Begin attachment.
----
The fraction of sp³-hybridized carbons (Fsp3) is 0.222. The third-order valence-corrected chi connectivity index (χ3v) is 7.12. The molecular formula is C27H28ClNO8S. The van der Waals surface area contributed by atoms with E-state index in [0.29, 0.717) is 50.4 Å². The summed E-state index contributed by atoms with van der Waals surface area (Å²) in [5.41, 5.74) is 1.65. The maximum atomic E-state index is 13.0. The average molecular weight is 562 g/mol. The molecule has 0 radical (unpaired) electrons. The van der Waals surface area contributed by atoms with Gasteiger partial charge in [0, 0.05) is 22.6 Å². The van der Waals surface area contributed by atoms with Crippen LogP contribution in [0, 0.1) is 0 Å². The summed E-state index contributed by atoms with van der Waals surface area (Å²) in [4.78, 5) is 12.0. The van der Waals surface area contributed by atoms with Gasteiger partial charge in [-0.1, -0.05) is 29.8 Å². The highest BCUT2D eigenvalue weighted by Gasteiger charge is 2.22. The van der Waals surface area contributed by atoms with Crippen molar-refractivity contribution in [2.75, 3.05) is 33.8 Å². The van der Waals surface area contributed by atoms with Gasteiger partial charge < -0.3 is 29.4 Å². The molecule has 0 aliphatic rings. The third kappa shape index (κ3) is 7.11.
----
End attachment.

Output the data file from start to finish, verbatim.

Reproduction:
The fraction of sp³-hybridized carbons (Fsp3) is 0.222. The third-order valence-corrected chi connectivity index (χ3v) is 7.12. The molecular formula is C27H28ClNO8S. The van der Waals surface area contributed by atoms with E-state index in [0.29, 0.717) is 50.4 Å². The summed E-state index contributed by atoms with van der Waals surface area (Å²) in [5.41, 5.74) is 1.65. The maximum atomic E-state index is 13.0. The average molecular weight is 562 g/mol. The molecule has 0 radical (unpaired) electrons. The van der Waals surface area contributed by atoms with Gasteiger partial charge in [0, 0.05) is 22.6 Å². The van der Waals surface area contributed by atoms with Crippen LogP contribution in [0, 0.1) is 0 Å². The summed E-state index contributed by atoms with van der Waals surface area (Å²) in [4.78, 5) is 12.0. The van der Waals surface area contributed by atoms with Gasteiger partial charge in [-0.1, -0.05) is 29.8 Å². The highest BCUT2D eigenvalue weighted by Gasteiger charge is 2.22. The van der Waals surface area contributed by atoms with Crippen molar-refractivity contribution in [2.75, 3.05) is 33.8 Å². The van der Waals surface area contributed by atoms with Gasteiger partial charge < -0.3 is 29.4 Å². The molecule has 0 aliphatic rings. The third kappa shape index (κ3) is 7.11.